Jacob Zinn :: journalist + photographer

From far and wide, still no Hulu in Canada

Posted in Observations, TV & Film by Jacob Zinn on May 18, 2009

While playing Skate 2 online today, I noticed advertisements built into the game, and furthermore, they change with the times.

Previously, in-game billboards showed Eliza Dushku in promotion for Fox’s sci-fi series Dollhouse along with times the show airs. Now they show posters for the Blu-Ray release of Underworld: Rise of the Lycans.

Highlighting the Blu-Ray copy is quite fitting, considering I was playing Sony’s PlayStation 3, the only video game system that can play Blu-Ray movies.

But I noticed another part of the poster first–in the bottom-left corner was the 18A sticker signfying the films age limit. In Canada.

My PS3 is connected wirelessly to the internet and has its own IP address. The company can tell that my ISP is from Canada, and fitting with Canadian content rules, provides approved Canadian ads.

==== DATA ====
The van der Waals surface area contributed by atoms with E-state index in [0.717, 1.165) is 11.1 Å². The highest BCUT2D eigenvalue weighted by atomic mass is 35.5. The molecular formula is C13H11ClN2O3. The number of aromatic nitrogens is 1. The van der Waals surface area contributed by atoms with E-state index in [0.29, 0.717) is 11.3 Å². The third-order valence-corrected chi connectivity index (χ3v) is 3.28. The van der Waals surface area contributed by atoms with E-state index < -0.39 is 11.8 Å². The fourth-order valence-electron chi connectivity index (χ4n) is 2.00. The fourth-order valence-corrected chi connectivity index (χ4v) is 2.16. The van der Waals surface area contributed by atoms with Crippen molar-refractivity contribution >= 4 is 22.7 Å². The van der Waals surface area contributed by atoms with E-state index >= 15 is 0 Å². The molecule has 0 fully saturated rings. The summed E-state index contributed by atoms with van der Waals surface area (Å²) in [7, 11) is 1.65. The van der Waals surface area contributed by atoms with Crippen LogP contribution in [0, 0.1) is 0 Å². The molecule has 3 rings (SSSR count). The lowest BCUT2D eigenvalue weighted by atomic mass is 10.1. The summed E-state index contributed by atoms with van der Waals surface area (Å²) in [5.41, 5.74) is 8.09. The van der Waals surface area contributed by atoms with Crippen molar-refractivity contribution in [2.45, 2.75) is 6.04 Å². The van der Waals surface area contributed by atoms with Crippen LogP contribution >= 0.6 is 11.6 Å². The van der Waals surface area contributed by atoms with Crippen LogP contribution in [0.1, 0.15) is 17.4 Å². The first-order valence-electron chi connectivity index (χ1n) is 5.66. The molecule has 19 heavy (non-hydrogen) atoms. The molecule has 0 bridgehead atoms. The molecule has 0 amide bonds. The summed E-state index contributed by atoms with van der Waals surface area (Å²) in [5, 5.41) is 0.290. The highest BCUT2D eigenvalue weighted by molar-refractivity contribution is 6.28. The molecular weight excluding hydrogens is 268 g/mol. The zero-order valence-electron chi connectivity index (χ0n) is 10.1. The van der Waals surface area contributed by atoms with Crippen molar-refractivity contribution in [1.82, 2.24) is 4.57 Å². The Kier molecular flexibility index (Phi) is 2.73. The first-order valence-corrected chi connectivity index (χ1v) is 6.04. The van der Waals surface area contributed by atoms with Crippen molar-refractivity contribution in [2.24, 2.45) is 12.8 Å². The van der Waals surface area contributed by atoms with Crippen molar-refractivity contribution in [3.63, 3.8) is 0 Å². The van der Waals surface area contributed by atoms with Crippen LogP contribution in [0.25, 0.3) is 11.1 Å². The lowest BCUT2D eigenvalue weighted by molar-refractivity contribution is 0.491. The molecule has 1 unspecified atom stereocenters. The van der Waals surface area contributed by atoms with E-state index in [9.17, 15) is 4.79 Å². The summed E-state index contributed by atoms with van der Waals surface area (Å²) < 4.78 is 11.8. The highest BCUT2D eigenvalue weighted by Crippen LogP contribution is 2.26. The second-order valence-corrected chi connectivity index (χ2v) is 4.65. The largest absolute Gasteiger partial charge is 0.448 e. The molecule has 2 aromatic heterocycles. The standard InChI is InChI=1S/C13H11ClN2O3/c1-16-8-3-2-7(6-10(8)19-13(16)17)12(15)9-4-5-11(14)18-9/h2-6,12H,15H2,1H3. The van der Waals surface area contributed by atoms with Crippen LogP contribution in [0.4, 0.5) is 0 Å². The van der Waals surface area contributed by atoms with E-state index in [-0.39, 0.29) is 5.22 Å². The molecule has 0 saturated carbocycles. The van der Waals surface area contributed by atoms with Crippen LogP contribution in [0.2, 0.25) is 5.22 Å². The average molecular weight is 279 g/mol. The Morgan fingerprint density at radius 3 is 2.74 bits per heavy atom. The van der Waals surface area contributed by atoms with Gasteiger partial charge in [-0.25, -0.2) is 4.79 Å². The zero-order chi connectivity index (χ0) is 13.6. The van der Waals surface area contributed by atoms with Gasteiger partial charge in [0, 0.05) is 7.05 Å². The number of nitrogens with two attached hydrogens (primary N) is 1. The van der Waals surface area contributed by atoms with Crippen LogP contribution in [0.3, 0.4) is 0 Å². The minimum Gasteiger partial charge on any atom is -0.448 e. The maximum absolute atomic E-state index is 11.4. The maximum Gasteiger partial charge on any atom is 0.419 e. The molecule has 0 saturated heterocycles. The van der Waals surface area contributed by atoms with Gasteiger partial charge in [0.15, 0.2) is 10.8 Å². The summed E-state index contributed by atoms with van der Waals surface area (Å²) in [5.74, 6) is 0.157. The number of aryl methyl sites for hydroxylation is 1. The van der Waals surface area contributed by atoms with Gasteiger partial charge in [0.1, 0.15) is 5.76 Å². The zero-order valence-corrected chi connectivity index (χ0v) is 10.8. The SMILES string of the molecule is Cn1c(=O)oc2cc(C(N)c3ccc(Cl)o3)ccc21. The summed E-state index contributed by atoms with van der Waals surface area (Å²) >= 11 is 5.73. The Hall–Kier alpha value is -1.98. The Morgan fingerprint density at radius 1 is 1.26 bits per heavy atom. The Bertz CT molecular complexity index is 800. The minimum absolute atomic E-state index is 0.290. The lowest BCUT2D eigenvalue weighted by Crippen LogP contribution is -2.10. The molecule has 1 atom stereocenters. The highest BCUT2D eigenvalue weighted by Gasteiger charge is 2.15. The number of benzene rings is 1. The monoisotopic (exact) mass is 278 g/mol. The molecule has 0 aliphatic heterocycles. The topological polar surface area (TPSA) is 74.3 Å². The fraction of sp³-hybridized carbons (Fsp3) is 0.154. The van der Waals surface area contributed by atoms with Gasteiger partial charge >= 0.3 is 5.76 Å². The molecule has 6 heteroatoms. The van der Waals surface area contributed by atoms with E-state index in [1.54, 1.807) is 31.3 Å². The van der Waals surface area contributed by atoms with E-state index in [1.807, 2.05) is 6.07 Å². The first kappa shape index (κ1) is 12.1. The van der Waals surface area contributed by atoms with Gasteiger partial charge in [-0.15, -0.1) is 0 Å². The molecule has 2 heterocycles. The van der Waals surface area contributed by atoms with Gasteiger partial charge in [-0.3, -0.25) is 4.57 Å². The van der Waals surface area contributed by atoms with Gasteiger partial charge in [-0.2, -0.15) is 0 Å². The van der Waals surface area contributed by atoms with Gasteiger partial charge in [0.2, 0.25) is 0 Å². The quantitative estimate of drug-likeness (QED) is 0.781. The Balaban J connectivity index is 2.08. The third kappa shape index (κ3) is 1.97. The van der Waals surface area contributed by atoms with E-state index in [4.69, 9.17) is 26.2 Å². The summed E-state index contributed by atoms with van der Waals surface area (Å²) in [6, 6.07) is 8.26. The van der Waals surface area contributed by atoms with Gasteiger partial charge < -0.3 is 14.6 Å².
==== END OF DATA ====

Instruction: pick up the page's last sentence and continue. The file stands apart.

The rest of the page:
Why can’t they do this with Hulu?

Hulu is a streaming video website partly owned by Fox and NBC and allows visitors to view TV shows from these networks online for free–they just have to sit through a few commercials.

But these are American commercials which don’t fit with CanCon regulations, making the site accessible only in the United States.

There are licensing restrictions keeping people in other countries from getting on Hulu, although they’ve recently made some progress.

Of course, a little tech-savvy goes a long way and there are free sites that can hide ones IP address to bypass such geographical boundaries.

But after seeing EA, the makers of Skate 2 figure out how to keep Canadian ads in Canada, surely Hulu can do the same. Canadian networks such as CTV offer American programs that they show while including commercials for Canadian programs.

Hulu’s been online for more than two years now and it’s still not available to Canadians. If we miss an episode of Saturday Night Live, finding the sketch on YouTube is hit-or-miss as it gets red flagged by NBC rather quickly.

We can’t even see what we missed on NBC.com, because that’s regulated too.



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